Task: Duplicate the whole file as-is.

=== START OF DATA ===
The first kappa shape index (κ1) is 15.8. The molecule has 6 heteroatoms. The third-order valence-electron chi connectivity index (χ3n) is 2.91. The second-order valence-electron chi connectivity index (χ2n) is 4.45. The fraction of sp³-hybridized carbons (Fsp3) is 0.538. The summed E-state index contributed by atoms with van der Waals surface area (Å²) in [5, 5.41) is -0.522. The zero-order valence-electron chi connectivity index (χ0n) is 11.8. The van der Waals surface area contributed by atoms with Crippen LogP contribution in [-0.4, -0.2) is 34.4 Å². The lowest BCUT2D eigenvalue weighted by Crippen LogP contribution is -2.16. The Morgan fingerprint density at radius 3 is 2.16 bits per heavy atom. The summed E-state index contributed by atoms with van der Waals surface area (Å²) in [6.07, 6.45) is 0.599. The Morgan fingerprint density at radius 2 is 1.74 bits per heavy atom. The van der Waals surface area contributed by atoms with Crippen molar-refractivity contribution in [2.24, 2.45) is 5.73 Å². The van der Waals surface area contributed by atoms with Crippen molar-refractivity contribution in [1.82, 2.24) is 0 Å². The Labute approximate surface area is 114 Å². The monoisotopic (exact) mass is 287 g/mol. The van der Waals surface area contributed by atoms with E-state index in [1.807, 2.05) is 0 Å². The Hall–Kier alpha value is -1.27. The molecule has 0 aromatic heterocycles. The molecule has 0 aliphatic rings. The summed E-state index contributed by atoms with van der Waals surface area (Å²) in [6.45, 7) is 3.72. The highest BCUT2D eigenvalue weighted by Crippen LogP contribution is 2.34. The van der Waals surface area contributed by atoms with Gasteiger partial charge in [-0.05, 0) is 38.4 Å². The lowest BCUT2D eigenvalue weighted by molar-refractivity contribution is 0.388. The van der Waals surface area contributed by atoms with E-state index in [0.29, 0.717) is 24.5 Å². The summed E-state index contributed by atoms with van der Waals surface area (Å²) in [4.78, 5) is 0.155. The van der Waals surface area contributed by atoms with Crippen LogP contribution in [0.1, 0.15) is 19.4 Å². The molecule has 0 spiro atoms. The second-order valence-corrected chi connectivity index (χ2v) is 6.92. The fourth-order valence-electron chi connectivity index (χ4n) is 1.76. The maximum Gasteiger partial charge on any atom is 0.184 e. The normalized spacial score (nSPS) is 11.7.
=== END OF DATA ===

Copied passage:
The first kappa shape index (κ1) is 15.8. The molecule has 6 heteroatoms. The third-order valence-electron chi connectivity index (χ3n) is 2.91. The second-order valence-electron chi connectivity index (χ2n) is 4.45. The fraction of sp³-hybridized carbons (Fsp3) is 0.538. The summed E-state index contributed by atoms with van der Waals surface area (Å²) in [5, 5.41) is -0.522. The zero-order valence-electron chi connectivity index (χ0n) is 11.8. The van der Waals surface area contributed by atoms with Crippen LogP contribution in [-0.4, -0.2) is 34.4 Å². The lowest BCUT2D eigenvalue weighted by Crippen LogP contribution is -2.16. The Morgan fingerprint density at radius 3 is 2.16 bits per heavy atom. The summed E-state index contributed by atoms with van der Waals surface area (Å²) in [6.07, 6.45) is 0.599. The Morgan fingerprint density at radius 2 is 1.74 bits per heavy atom. The van der Waals surface area contributed by atoms with Crippen molar-refractivity contribution in [2.24, 2.45) is 5.73 Å². The van der Waals surface area contributed by atoms with Crippen molar-refractivity contribution in [1.82, 2.24) is 0 Å². The Labute approximate surface area is 114 Å². The monoisotopic (exact) mass is 287 g/mol. The van der Waals surface area contributed by atoms with E-state index in [1.807, 2.05) is 0 Å². The Hall–Kier alpha value is -1.27. The molecule has 0 aromatic heterocycles. The molecule has 0 aliphatic rings. The summed E-state index contributed by atoms with van der Waals surface area (Å²) in [6.45, 7) is 3.72. The highest BCUT2D eigenvalue weighted by Crippen LogP contribution is 2.34. The van der Waals surface area contributed by atoms with Gasteiger partial charge in [-0.05, 0) is 38.4 Å². The lowest BCUT2D eigenvalue weighted by molar-refractivity contribution is 0.388. The van der Waals surface area contributed by atoms with E-state index in [0.29, 0.717) is 24.5 Å². The summed E-state index contributed by atoms with van der Waals surface area (Å²) in [4.78, 5) is 0.155. The van der Waals surface area contributed by atoms with Crippen LogP contribution in [0.1, 0.15) is 19.4 Å². The molecule has 0 spiro atoms. The second-order valence-corrected chi connectivity index (χ2v) is 6.92. The fourth-order valence-electron chi connectivity index (χ4n) is 1.76. The maximum Gasteiger partial charge on any atom is 0.184 e. The normalized spacial score (nSPS) is 11.7.